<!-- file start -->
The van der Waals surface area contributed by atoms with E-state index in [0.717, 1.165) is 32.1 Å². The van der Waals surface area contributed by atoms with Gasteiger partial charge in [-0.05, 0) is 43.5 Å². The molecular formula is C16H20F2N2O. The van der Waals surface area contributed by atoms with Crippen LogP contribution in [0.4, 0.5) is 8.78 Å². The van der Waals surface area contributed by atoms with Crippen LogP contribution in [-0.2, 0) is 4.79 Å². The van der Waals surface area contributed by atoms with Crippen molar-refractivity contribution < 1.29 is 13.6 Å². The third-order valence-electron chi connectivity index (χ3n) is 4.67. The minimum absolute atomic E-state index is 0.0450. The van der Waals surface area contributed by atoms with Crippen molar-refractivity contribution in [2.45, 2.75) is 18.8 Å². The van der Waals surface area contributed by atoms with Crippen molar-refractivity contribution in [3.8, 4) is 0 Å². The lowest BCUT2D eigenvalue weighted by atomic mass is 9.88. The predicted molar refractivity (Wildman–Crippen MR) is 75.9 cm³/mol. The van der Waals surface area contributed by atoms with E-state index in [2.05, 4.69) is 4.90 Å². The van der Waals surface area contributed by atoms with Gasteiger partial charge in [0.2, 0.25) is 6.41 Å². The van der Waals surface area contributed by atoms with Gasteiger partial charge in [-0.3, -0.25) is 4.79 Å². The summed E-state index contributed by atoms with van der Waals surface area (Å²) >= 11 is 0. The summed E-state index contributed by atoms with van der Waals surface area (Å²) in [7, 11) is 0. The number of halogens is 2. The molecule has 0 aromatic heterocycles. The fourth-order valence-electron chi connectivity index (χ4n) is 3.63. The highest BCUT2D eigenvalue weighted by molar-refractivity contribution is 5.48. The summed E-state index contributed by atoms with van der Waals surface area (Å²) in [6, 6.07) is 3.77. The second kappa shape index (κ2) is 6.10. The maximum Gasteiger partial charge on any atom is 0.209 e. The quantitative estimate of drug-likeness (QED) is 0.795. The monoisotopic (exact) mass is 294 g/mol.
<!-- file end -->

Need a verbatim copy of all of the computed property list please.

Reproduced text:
The van der Waals surface area contributed by atoms with E-state index in [0.717, 1.165) is 32.1 Å². The van der Waals surface area contributed by atoms with Gasteiger partial charge in [-0.05, 0) is 43.5 Å². The molecular formula is C16H20F2N2O. The van der Waals surface area contributed by atoms with Crippen LogP contribution in [0.4, 0.5) is 8.78 Å². The van der Waals surface area contributed by atoms with Crippen LogP contribution in [-0.2, 0) is 4.79 Å². The van der Waals surface area contributed by atoms with Crippen molar-refractivity contribution < 1.29 is 13.6 Å². The third-order valence-electron chi connectivity index (χ3n) is 4.67. The minimum absolute atomic E-state index is 0.0450. The van der Waals surface area contributed by atoms with Crippen molar-refractivity contribution in [2.45, 2.75) is 18.8 Å². The van der Waals surface area contributed by atoms with Crippen molar-refractivity contribution in [3.8, 4) is 0 Å². The lowest BCUT2D eigenvalue weighted by atomic mass is 9.88. The predicted molar refractivity (Wildman–Crippen MR) is 75.9 cm³/mol. The van der Waals surface area contributed by atoms with E-state index in [2.05, 4.69) is 4.90 Å². The van der Waals surface area contributed by atoms with Gasteiger partial charge in [0.2, 0.25) is 6.41 Å². The van der Waals surface area contributed by atoms with Gasteiger partial charge in [-0.3, -0.25) is 4.79 Å². The summed E-state index contributed by atoms with van der Waals surface area (Å²) >= 11 is 0. The summed E-state index contributed by atoms with van der Waals surface area (Å²) in [7, 11) is 0. The number of halogens is 2. The molecule has 0 aromatic heterocycles. The fourth-order valence-electron chi connectivity index (χ4n) is 3.63. The highest BCUT2D eigenvalue weighted by molar-refractivity contribution is 5.48. The summed E-state index contributed by atoms with van der Waals surface area (Å²) in [6, 6.07) is 3.77. The second kappa shape index (κ2) is 6.10. The maximum Gasteiger partial charge on any atom is 0.209 e. The quantitative estimate of drug-likeness (QED) is 0.795. The monoisotopic (exact) mass is 294 g/mol.